Summary: THE LEGEND OF JOHNNY LINGO is the story of a boy in the South Pacific, who receives his rightful inheritance and follows his heart to find true love. Overall, THE LEGEND OF JOHNNY LINGO has good heart and good intentions.
THE LEGEND OF JOHNNY LINGO appears to be at first glance the simple story of a boy in the South Pacific, who receives his rightful inheritance and follows his heart to find true love.
The movie opens with a baby washing ashore on a boat in the South Pacific. The chief proclaims that the child is a gift from one of the gods. Some think it's the god of mischief. The chief thinks the child is a gift of the blessing god. Thus, the chief chooses the child, Tama, over his own son.
After three years of bad luck, the chief recants and assumes that Tama is cursed, denounces him, and gives him to another islander. Tama gets handed from one family to another, all of whom believe that their ill fortune comes from his curse. Finally, he gets given to a drunk, who, as the drunk says, has an ugly daughter, Mahana.
Tama falls into love with Mahana, builds a boat and asks her to leave the island with him. She refuses to go with him because she has to take care of her father, in spite of the fact that he's a drunk, and so Tama heads off, promising to return.
Tama almost dies at sea, but washes up in front of the home of the wealthiest trader in the South Pacific, named Johnny Lingo. Johnny recognizes that Tama is a runaway who lies about his past, but determines to help Tama overcome his personal demons and problems. Eventually, Johnny Lingo comes to the point where he's going to die, and he makes Tama his heir, giving him his name. He tells Tama to follow his heart back to his first love, which Tama does, but she does not recognize him, and so the stage is set for the climax.
THE LEGEND OF JOHNNY LINGO has a lot of virtues. Patience, kindness, hard work, perseverance, are all extolled. Furthermore, taking care of the homeless, the lost, and the rebellious are exemplified. Being true to your promises, loving someone for what's inside them, and sacrificing your life for others are also extolled. There are also allegorical elements that could be interpreted within a Christian worldview. The baby coming almost miraculously from the god of blessing, the child grows up as a humble servant, although he is, by birth, a chief, and Tama's dying to self, could all be woven into a Bible teaching.
The defect, however, is that there is no real appreciation and recognition, or clarification, regarding the true salvation available in Jesus Christ, or the gift that God has given us to set us free from our sins and there is an undue emphasis on marriage and following your heart. Part of this problem lies in the fact that there is no acknowledgment that men are basic sinners. There seems to be a Romantic presupposition that men are good and just need work, or help along the way.
The cinematography is beautiful, the direction is slow at times but winsome, and the acting is serviceable with only a few spotty moments of very strained performances. It would have been better if Mahana had been a downtrodden Cinderella who blossomed into a lovely woman when Tama paid eight cows for her as the short story suggests. As it is in the movie, she remains plain.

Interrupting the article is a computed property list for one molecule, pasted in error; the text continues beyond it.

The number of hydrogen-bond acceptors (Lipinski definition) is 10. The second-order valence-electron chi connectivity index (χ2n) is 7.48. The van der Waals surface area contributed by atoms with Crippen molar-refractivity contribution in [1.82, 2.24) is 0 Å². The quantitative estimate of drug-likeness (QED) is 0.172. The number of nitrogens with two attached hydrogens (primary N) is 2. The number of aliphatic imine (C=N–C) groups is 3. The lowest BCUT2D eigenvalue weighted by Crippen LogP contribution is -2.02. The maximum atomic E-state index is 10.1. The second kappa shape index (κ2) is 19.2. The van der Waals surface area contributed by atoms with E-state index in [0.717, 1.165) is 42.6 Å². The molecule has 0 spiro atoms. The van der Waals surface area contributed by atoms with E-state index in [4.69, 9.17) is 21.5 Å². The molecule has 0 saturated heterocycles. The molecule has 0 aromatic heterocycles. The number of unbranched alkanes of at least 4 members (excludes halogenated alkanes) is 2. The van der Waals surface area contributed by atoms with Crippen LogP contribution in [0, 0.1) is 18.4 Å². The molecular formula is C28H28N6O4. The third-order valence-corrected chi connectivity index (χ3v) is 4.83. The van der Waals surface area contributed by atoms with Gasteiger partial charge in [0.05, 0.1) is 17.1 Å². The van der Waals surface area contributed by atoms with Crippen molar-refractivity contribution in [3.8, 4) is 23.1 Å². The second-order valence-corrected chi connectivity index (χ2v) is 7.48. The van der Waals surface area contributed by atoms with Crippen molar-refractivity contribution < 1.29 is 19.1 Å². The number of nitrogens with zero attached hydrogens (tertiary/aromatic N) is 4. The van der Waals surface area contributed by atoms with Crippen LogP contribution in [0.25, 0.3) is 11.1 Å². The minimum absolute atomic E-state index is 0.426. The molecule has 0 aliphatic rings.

Overall, THE LEGEND OF JOHNNY LINGO has good heart and good intentions. It is worth watching and memorable, though it could have been better.
Please address your comments to:
Gerald R. Molen
Whitelight Entertainment, Inc
5200 Lankershim Blvd., Suite 350
North Hollywood, CA 91601
Released: Aug 29, 2003
Distributor: Number 8 Production LLC
Director: Steven Ramirez
Executive Producer: Brad Pelo
Producer: John Garbett and Jerry Molen
Writer: Riwia Brown
NEW YORK (CNS) -- A young boy leaves his island home an outcast only to return a king, in the Polynesian coming-of-age fable "The Legend of Johnny Lingo" (MGM).
The film is set against the tropical splendor of the South Seas at the close of the 19th century. Director Steven Ramirez, working on a tight budget, focuses on character and narrative development to spin a heartwarming yarn of love and adventure for the entire family.
Based on a short story by Patricia McGerr, the film tells the tale of Tama, who as an infant is orphaned by the sea and washed ashore on the paradisiacal island of Malio. Deemed a gift from the gods, the mysterious child is adopted by the islanders' kindhearted chieftain (Rawiri Paratene), who bestows on him the right of kingly succession.
Unwilling to see her own son cast aside, the chief's cunning wife plots against the tyke, using her power of persuasion to pin the blame for a rash of unfortunate island events on the child, noting that the misfortunes commenced with Tama's arrival. The superstitious islanders pressure the chief to disown the child, which he does begrudgingly, placing him in the care of a kinsman. But bad luck seems to follow Tama wherever he goes, resulting in his being handed off from hut to hut.
He grows into a boy (Tausani Simei-Barton) but is treated as a pariah, forced into servitude, selling kindling for the island drunkard, whose daughter, Mahana (Fokikovi Soakimi) -- herself an outcast and the brunt of cruel jokes -- is the only person who shows compassion for Tama.
Friendship blossoms into young romance, but the call of the sea -- and Tama's true home beyond the waves -- proves irresistible. Tama sets off in a hand-carved canoe, vowing to return someday to claim Mahana as his bride.
Adrift on the ocean, Tama finds himself once again providentially washed ashore -- this time on an island owned by Johnny Lingo (George Henare), a wealthy merchant renowned throughout the South Pacific whose past is shrouded in mystery. Taking him under his wing, Lingo teaches Tama the ways of the sea, apprenticing him to follow in his footsteps and run his lucrative trade route business. As he matures into a man, Tama (played as an adult by Joe Falou) voyages to neighboring islands with Lingo, learning the truth about his past along the way, paving the way for the tale's storybook ending.